Hide Your Disks Or Partitions From Nautilus

Hide Your Disks Or Partitions From Nautilus

Ever got tired of Nautilus showing all disks or partitions present on your system?

While it helps you access these devices quickly, sometimes it becomes an eye sore when there are too many disks with long funny names, and add to that your external disks, flash and CD/DVD drives – the list becomes confusingly long.

For several reasons you also don’t want your Windows partition’s drive C: or your other Linux distro’s root drive to show up too. If you’re like me where you have a common space for both operating system’s to store and retrieve files, then you don’t want your Nautilus to be unnecessarily cluttered with all those disks and/or partitions.

How do you hide disks from showing up in Nautilus?

First you must know what disks and/or partitions you want to hide. From what I’ve observed, Nautilus will either present these devices by label. If it does not have a label, then the device will be associated with the disk/partition size.

Look at the image below. The ones in the red box don’t have labels. File System is always the current /root partition, while the 45 GB File System is a partition that does not have a label. In this example, it is the /root partition of my Ubuntu 10.10 (I’m running on Natty Narwhal but have kept my Maverick Meerkat as a backup of sorts). The other two – Lucid Lynx and Karmic Koala –  are the labels of my 2 NTFS partitions.

The labels are important in case you are not familiar with how Linux refer to these devices. In Windows, whether it is a disk or a partition, they are called by letters – C or D – and so on. Linux has a more specific naming system. It is normally sdaX or hdbY, where X and Y are the numbers of the partitions on the sda or hdb drives, respectively. Thus, if there are 3 partitions on sda drive, then there will be sda1, sda2 and sda3. Windows will more likely just call it C, D, and E.

Now mount all of your drives and/or partitions. You know how to do that, don’t you? Click the name in Nautilus and it will mount it for you. I suggest you unmount and remove all removable drives to avoid confusion.

Once you’ve mounted all, open a terminal by running gnome-terminal. Just type that in dash if you’re using Natty, or find it in the menu if you’re using the classic Ubuntu desktop. The reason why mounting all is the easier way to find out the device names is because mount will literally tell you that device X is mounted at directory Y with the name Z. Easy right? You can look in /proc/partitions or /dev/disks/ but it will only confuse you.

Run the command mount once. From the output, take note of the names of the drive or partitions through its associated label. It will look something like the image below.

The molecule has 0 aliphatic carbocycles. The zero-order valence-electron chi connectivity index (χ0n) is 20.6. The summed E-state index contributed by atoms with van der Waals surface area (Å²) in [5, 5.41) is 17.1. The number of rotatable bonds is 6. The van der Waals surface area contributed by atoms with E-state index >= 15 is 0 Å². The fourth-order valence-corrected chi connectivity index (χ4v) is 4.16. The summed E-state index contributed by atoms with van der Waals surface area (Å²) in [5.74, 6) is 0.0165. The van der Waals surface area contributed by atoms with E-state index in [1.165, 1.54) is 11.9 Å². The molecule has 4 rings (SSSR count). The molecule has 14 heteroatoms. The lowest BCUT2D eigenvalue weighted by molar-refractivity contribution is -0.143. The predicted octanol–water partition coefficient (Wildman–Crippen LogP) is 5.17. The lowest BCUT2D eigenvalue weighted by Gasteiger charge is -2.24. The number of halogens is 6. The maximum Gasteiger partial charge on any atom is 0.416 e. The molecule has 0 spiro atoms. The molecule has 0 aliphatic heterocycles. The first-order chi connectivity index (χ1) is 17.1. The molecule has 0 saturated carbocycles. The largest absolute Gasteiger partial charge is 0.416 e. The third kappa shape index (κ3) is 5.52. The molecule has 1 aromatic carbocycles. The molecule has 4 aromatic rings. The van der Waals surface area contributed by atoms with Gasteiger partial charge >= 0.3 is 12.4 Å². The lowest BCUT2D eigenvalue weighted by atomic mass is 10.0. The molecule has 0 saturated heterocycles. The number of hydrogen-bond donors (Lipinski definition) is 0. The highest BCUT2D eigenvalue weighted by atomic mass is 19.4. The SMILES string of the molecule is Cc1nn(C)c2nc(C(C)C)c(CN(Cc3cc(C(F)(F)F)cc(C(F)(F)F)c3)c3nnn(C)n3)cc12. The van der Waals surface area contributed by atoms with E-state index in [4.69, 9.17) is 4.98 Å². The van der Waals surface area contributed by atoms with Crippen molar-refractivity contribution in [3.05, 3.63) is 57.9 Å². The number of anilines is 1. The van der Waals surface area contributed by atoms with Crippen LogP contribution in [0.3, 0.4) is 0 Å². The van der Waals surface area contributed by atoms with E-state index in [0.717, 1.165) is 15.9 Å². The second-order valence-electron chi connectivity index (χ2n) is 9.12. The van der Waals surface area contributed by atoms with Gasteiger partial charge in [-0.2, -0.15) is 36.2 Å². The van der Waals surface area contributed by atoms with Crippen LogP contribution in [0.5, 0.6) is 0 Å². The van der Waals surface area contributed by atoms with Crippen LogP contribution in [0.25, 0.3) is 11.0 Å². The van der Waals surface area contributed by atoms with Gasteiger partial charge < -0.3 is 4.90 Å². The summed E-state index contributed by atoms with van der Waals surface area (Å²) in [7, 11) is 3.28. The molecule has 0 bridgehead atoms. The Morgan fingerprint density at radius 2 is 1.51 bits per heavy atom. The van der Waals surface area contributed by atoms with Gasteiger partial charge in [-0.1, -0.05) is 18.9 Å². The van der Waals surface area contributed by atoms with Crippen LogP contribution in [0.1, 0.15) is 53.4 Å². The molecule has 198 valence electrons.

On the second image above, you will notice that there is no reference to the mounted 45 GB File System. That is because the latter does not have a label, as I’ve mentioned previously, and the uuid is too long and will look horrible on Nautilus. The underlying system will mount it by its uuid name on /media, while the rest are mounted by its label.

Since the 45 GB File System (/dev/sdb2) really has no business being displayed on Nautilus, I want to hide that. I also want to hide Karmic Koala (/dev/sda1) because it is my Windows C partition. Heaven forbid I delete files from any of these partitions by accident.

Now the hiding begins!

1) Create a file named 99-hide-disks.rules using your favorite editor. This file is where we put the rule to tell the Linux kernel to hide the device. I won’t explain why the file name sounds funny. That will be the subject for another post here if I won’t feel too lazy explaining it.

2) Put the text below in the file you just created, but make sure to change the device name that applies to your case. On mine I want to hide sda1 and sdb2.

The general format is (this is case sensitive):


In my case, I will write the following in 99-hide-disks.rules:


Don’t forget to save when you’re done.

3) Now copy the file to /etc/udev/rules.d/ with the command,

sudo cp 99-hide-disks.rules  /etc/udev/rules.d/

Now we’re done. This will have been noticed immediately by the system because udev (the device manage for Linux) looks for changes to the rules folder through inotify (this is a file system event notifier service). However it will not be applied until you reboot. Supposedly you can use the udevadm command to trigger the new rules, but I haven’t really tested it yet. Reboot your Ubuntu and notice how the partitions are no longer visible in Nautilus.

Note: I recommend you don’t hide File System or the current /root partition.

Note: You may want to read up on  UDISKS_IGNORE as one comment from below suggested. (Thanks to Ilia)

Warning: This post is more than a year old and done at the time when the Ubuntu version was still at 11.x. As such, the steps provided here may not work for the current releases, or versions above 11.x


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Notice: This article was published on June 25, 2011 and the content above may be out of date.